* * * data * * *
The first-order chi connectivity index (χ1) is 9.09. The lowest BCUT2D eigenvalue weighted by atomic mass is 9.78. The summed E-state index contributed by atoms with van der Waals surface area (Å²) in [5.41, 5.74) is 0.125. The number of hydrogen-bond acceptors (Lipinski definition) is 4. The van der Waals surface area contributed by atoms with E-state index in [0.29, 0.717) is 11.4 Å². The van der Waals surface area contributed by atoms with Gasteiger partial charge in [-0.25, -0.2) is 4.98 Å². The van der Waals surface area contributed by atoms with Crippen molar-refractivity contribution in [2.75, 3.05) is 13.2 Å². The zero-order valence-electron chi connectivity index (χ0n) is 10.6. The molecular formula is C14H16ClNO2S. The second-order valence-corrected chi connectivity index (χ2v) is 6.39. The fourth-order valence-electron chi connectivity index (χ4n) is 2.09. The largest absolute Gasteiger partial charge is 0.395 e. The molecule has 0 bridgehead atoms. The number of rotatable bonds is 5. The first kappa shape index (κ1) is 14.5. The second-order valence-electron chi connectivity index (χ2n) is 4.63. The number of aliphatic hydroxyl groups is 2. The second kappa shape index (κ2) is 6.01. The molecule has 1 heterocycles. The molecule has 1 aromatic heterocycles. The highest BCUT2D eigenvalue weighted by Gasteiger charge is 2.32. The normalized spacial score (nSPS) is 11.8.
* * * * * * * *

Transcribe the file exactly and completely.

The first-order chi connectivity index (χ1) is 9.09. The lowest BCUT2D eigenvalue weighted by atomic mass is 9.78. The summed E-state index contributed by atoms with van der Waals surface area (Å²) in [5.41, 5.74) is 0.125. The number of hydrogen-bond acceptors (Lipinski definition) is 4. The van der Waals surface area contributed by atoms with E-state index in [0.29, 0.717) is 11.4 Å². The van der Waals surface area contributed by atoms with Gasteiger partial charge in [-0.25, -0.2) is 4.98 Å². The van der Waals surface area contributed by atoms with Crippen molar-refractivity contribution in [2.75, 3.05) is 13.2 Å². The zero-order valence-electron chi connectivity index (χ0n) is 10.6. The molecular formula is C14H16ClNO2S. The second-order valence-corrected chi connectivity index (χ2v) is 6.39. The fourth-order valence-electron chi connectivity index (χ4n) is 2.09. The largest absolute Gasteiger partial charge is 0.395 e. The molecule has 0 bridgehead atoms. The number of rotatable bonds is 5. The first kappa shape index (κ1) is 14.5. The second-order valence-electron chi connectivity index (χ2n) is 4.63. The number of aliphatic hydroxyl groups is 2. The second kappa shape index (κ2) is 6.01. The molecule has 1 heterocycles. The molecule has 1 aromatic heterocycles. The highest BCUT2D eigenvalue weighted by Gasteiger charge is 2.32. The normalized spacial score (nSPS) is 11.8.